I have two symlinks pointing to the same target directory. ls shows one of them (the bad one) belonging to the 1001 user, the other to root. Any user other than 1001, even root, can list the directory using the good symlink, but not with the bad one. The 1001 user can use either one and they work.

# ls -ldn /opt
lrwxrwxrwx 1    0   0 12 Sep 27 12:54 good -> dir
lrwxrwxrwx 1 1001 100 12 Nov  7  2016 bad -> dir
drwxrwxr-x 9 1001 100 11 Jun  3  2016 dir
# id
uid=0(root) gid=0(root) groups=0(root)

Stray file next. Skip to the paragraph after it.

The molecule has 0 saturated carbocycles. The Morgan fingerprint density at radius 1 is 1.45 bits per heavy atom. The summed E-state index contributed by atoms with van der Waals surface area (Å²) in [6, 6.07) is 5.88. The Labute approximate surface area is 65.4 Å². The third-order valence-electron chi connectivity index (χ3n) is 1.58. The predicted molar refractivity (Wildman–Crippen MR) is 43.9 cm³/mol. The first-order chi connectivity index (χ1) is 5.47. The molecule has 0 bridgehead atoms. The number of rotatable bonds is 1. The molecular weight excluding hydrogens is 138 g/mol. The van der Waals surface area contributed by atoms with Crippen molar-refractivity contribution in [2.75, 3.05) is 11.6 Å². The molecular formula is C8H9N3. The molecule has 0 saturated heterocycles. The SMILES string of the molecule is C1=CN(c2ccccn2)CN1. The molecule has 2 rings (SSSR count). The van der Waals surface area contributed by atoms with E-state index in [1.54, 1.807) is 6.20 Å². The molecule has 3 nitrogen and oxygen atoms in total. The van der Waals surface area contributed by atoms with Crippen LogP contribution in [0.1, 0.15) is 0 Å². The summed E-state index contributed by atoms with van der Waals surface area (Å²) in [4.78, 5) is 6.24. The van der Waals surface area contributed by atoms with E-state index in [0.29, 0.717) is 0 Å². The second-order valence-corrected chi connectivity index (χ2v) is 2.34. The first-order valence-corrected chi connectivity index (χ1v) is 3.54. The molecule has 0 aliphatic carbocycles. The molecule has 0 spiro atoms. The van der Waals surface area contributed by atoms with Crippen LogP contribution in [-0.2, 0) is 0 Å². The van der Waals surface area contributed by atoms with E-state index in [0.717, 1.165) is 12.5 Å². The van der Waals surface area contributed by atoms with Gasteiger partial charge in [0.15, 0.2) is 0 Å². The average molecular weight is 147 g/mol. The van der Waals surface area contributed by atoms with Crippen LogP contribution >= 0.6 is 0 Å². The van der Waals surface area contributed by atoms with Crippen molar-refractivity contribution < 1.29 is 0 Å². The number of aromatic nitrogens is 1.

# ls /opt/good
(directory entries...)
# ls /opt/bad
ls: cannot access /opt/bad: Permission denied

What could possibly be causing this? I was under the impression that a symlink's own permissions didn't matter on Linux. How do I fix it? How do I find all symlinks with this issue?

I'm using a Debian Linux system with kernel 4.4.76 and ZFS Is this a bug in the kernel and/or ZFS? Could it be some dead Solaris code left in ZFS that reads the symlink's own permissions?

1 Answer 1


Solaris doesn't care symlinks permission so I doubt ZFS code could be the culprit.

In any case, you might try the following workaround:

chown -h 0:0 /opt/bad

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